When our family moved from Manhattan to Baltimore more than eight years ago, my younger son’s new school required him to spend six weeks during the summer learning how to execute penmanship in “the Calvert way.” It struck me as rather odd: first, his handwriting was completely legible; and second, this wasn’t the 19th century, when such a skill was prized, but the digital age where every student was equipped with a laptop. (On the plus side of the ledger, eighth graders were required to study Latin, another subject largely swept into oblivion, but one that certainly has more value than calligraphy-like handwriting.)
My son was miserable—not only was he displaced from the city of his birth and friends, but also his school-appointed tutor was a pleasant, but no-nonsense elderly lady who took such matters very seriously. Day after day, he’d trudge to her apartment, barely concealing the kind of rage peculiar to eight-year-olds, and the only benefit from these two-hour sessions was that he learned a lot about birds, as the woman lived in a woody area that was thick with mourning doves, robins, bluebirds, sparrows, blackbirds, cardinals, starlings, vultures and even the occasional Baltimore Oriole. As for his penmanship, well, it was just fine—just as it was in New York—and I’m fairly sure that Booker still harbors a grudge against the retired teacher, although, as it turned out, he actually liked the school quite a lot.
I was reminded of my son’s hiccup on the way to becoming a young man upon reading a splendid front-page story in The Wall Street Journal on Nov. 3, about a boiler room in Salt Lake City, where the U.S. Postal Service employs “hundreds” of men and women to decipher millions upon millions of letters that are so poorly addressed that specialists are required to solve the puzzle of where exactly the correspondence was meant to end up. You might think, considering the massive losses the USPS suffers each year that such mystery letters would be immediately binned, rendering the Salt Lake employees redundant. After all, stamps get pricier every couple of years (I remember as a tot when a first-class stamp cost three cents, in the pre-zip code era when twice-a-day delivery still existed), post offices are closing, it’s nearly impossible to find mailboxes on city streets, and there’s been chatter about ending Saturday mail completely, an inevitability that makes me cringe.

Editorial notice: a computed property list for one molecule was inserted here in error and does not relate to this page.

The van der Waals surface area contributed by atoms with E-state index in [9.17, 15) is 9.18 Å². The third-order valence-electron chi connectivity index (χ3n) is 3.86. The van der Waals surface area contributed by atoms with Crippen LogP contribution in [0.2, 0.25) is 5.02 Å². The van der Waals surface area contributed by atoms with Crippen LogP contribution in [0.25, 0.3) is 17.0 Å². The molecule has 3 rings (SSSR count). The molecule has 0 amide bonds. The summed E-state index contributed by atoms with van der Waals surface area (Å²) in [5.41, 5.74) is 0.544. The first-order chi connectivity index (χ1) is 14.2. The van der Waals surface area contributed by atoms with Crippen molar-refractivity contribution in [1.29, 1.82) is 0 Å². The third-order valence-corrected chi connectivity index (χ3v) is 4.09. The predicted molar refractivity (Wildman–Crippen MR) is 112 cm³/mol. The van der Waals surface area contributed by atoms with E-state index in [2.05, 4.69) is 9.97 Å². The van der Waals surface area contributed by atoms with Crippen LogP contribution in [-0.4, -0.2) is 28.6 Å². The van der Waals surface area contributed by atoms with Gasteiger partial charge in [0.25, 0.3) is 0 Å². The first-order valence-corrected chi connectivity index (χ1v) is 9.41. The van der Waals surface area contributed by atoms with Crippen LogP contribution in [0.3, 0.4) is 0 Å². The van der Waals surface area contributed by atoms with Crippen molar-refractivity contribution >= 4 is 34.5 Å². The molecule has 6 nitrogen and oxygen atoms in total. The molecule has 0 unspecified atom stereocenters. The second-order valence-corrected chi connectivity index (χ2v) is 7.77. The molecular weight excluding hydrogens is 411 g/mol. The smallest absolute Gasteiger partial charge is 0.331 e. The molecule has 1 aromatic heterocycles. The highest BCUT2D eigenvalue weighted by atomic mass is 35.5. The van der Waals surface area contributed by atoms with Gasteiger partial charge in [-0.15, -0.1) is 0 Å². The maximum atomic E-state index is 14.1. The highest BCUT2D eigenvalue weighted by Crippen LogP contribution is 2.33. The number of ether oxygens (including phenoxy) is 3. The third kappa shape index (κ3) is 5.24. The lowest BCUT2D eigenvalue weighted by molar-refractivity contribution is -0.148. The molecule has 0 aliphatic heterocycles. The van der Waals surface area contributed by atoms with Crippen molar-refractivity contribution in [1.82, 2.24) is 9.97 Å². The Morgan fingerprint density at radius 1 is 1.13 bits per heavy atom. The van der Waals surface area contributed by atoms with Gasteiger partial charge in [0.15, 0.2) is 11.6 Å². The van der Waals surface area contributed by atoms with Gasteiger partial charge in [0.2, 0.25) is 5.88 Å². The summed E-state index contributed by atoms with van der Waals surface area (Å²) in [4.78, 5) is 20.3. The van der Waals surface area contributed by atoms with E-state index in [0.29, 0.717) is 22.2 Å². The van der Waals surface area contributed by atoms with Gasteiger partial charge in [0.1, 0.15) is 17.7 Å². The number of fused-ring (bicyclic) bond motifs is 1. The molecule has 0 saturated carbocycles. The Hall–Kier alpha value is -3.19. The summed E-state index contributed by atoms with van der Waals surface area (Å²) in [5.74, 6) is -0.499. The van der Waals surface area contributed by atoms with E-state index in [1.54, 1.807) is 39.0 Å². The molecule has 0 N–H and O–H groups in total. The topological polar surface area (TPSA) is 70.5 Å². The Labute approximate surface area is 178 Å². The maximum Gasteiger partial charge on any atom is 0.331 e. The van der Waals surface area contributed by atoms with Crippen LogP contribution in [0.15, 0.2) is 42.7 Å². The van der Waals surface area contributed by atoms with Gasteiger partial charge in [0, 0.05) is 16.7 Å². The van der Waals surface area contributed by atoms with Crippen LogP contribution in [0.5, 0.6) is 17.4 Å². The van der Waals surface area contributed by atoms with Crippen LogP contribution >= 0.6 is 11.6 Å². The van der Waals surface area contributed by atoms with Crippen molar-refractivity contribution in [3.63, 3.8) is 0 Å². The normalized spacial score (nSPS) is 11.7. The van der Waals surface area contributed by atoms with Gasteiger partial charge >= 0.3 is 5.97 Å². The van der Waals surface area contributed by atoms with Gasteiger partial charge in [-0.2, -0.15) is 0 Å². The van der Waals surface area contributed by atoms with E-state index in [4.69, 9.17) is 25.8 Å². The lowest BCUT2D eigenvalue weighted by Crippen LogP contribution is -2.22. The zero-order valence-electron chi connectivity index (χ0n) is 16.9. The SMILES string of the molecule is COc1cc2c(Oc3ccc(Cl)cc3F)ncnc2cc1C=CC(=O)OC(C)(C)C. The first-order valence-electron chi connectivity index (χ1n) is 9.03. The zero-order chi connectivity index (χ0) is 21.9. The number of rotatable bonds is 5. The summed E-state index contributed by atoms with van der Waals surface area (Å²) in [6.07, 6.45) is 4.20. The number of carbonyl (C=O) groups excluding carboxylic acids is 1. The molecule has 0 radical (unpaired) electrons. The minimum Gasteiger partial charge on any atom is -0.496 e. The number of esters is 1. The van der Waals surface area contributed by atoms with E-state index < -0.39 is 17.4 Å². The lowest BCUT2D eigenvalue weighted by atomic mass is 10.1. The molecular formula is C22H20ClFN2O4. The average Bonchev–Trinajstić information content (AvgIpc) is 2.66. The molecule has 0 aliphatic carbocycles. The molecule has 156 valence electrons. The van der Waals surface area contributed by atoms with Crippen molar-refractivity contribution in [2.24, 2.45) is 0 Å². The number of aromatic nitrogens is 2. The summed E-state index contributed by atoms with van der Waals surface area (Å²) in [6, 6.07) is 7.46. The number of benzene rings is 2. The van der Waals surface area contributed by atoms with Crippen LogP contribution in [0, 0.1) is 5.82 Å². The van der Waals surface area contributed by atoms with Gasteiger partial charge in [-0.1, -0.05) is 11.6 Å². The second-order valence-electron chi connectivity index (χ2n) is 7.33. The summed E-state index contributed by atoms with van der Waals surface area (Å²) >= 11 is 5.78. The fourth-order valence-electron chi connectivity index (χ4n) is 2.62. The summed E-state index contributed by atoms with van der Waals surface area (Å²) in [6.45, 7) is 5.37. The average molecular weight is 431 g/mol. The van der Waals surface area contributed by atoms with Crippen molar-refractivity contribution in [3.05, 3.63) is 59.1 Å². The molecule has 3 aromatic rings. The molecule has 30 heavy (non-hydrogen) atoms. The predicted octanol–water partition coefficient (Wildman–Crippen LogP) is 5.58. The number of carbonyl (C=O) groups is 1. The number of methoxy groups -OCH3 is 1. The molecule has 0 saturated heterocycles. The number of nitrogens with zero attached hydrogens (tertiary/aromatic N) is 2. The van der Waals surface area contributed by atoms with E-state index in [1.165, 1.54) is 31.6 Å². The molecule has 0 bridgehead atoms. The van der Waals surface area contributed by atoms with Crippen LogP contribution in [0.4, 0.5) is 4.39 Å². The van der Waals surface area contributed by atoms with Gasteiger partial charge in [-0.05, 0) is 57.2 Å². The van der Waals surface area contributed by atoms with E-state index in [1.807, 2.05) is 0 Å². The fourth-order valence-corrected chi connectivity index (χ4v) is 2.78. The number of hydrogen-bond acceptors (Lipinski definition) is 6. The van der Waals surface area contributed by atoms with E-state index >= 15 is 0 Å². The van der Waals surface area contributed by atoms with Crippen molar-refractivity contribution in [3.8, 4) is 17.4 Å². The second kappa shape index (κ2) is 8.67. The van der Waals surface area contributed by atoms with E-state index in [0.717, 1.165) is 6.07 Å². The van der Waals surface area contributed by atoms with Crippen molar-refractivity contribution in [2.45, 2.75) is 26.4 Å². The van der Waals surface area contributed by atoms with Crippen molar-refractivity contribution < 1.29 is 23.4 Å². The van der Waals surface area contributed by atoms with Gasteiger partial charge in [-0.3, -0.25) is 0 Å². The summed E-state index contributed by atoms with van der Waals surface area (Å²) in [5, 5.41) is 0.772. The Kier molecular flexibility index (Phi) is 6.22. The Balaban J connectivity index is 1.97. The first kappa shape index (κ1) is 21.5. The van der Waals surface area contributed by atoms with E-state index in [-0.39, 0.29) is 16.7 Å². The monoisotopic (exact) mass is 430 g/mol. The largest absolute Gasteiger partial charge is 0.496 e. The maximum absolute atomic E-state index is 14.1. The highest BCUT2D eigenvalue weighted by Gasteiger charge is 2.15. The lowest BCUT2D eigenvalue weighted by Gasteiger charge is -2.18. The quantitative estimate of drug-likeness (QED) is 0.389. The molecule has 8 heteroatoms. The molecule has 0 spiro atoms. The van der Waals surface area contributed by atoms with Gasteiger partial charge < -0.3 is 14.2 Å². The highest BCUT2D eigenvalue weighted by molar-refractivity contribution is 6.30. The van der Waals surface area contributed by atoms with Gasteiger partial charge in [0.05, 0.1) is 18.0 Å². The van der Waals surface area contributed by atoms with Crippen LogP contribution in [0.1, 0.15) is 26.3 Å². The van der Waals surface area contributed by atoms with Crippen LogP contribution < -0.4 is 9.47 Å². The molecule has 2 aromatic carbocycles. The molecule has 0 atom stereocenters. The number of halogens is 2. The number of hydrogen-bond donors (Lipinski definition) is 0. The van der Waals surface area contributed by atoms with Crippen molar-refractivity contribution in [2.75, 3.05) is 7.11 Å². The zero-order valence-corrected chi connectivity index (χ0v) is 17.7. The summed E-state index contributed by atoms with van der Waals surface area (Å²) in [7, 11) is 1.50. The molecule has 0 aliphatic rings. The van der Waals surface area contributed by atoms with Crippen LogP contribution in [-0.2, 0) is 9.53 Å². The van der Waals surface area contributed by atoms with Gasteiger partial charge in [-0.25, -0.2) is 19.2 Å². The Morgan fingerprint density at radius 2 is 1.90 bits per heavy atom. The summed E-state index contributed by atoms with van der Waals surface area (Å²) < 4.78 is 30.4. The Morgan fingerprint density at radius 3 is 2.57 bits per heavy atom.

According to WSJ reporter Barry Newman, the number of first-class letters mailed has declined from 104 billion in 2001 to 78 billion in 2010; he says the “prime culprit” is email, but I suspect that texting contributes as well, not to mention the plain fact that Americans under the age of 30 just don’t correspond by mail anymore, and increasingly pay their bills online. (I’m a creaky crow, still leery of conducting any financial business via the Internet; it’s inescapable, of course, if you want to make purchases online, but paying bills or making banking transactions is just too big a leap for me, perhaps foolishly fearing a giant hack job will wipe out my account.)
My own handwriting is so wretched—I received a “D” in fourth grade in the subject, which vexed my mom terrifically, lecturing that poor marks in even inconsequential courses didn’t bode well for eventual college applications—that perhaps a bunch of my letters over the years have wound up in Utah. Sometimes I get checks back from companies—Verizon (of course), BG&E, Amex, Bank of America and others—which are deemed illegible, which is pain not only for having to write another check, but for the penalties sometimes levied because of the time interval. I can often call and get the extra charge erased, but it takes a lot of schmoozing—if you can actually reach a real human being—and often isn’t worth the trouble.
When I was a kid, maybe up to the age of nine or so, when asked what I wanted to be when I grew up, the reply was always, “a mailman.” It wasn’t such a leap, really, since our family received a huge volume of mail—largely because of my mother’s skill at winning contests sponsored by the likes of Dr. Pepper and Kodak (and phased out in the late 1960s in favor of less costly sweepstakes), but also a slew of magazines and personal correspondence, since all of us were inveterate letter-writers. One summer, I spent a lot of time on a mass mailing to various elected officials, with a personal note to each man—women officeholders were almost non-existent then—saying I was an aspiring politician and collector of campaign memorabilia. Our mailman, John, a great guy, greeted me with a smile upon seeing me at the bottom of our hill waiting for the day’s delivery, saying, “You’re wearing me out, Rusty!”
Over the past two decades, as the USPS has wallowed in red ink, fiscal conservatives have periodically called for privatization of mail service—perhaps to FedEx or UPS—and, predictably, are demonized by liberals who still believe unions are the backbone of the country (as well as a reliable vote and cash source for the Democratic Party). Just two months ago, The Orange Country Register ran an editorial pleading for privatization, making the valid point that taxpayers are picking up the burden for the massive USPS losses.
Normally, I’d side with the privatization champions, but really, in today’s electronic world, what company would undertake such a risky proposition? It’s more likely that the USPS will slowly wind down, reducing service to three days a week, raising the cost of doing business by the now-odious phrase “snail mail,” and slashing its workforce. “Going postal” will become a forgotten colloquialism. Mailmen, once a fixture in neighborhoods, sort of like the Good Humor guys, will be nearly invisible, and slip into the Saturday Evening Post category of Lost America.